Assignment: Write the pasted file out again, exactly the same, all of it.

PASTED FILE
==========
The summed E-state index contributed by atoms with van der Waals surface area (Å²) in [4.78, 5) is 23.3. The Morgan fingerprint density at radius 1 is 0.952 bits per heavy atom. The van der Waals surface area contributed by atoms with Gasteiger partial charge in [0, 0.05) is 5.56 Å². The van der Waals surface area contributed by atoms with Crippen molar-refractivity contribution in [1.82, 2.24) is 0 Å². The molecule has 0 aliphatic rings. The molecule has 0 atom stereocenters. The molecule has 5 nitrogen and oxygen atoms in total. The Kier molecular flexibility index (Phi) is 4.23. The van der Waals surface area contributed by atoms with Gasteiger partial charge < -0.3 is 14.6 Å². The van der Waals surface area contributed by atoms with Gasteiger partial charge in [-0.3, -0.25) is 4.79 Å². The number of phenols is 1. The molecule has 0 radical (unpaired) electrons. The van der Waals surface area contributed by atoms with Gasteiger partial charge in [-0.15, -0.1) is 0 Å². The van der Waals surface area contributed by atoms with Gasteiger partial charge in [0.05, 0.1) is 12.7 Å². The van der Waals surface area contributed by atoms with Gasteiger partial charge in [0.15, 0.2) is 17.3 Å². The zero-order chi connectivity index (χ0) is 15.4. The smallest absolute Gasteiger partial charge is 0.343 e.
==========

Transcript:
The summed E-state index contributed by atoms with van der Waals surface area (Å²) in [4.78, 5) is 23.3. The Morgan fingerprint density at radius 1 is 0.952 bits per heavy atom. The van der Waals surface area contributed by atoms with Gasteiger partial charge in [0, 0.05) is 5.56 Å². The van der Waals surface area contributed by atoms with Crippen molar-refractivity contribution in [1.82, 2.24) is 0 Å². The molecule has 0 aliphatic rings. The molecule has 0 atom stereocenters. The molecule has 5 nitrogen and oxygen atoms in total. The Kier molecular flexibility index (Phi) is 4.23. The van der Waals surface area contributed by atoms with Gasteiger partial charge < -0.3 is 14.6 Å². The van der Waals surface area contributed by atoms with Gasteiger partial charge in [-0.3, -0.25) is 4.79 Å². The number of phenols is 1. The molecule has 0 radical (unpaired) electrons. The van der Waals surface area contributed by atoms with Gasteiger partial charge in [-0.15, -0.1) is 0 Å². The van der Waals surface area contributed by atoms with Gasteiger partial charge in [0.05, 0.1) is 12.7 Å². The van der Waals surface area contributed by atoms with Gasteiger partial charge in [0.15, 0.2) is 17.3 Å². The zero-order chi connectivity index (χ0) is 15.4. The smallest absolute Gasteiger partial charge is 0.343 e.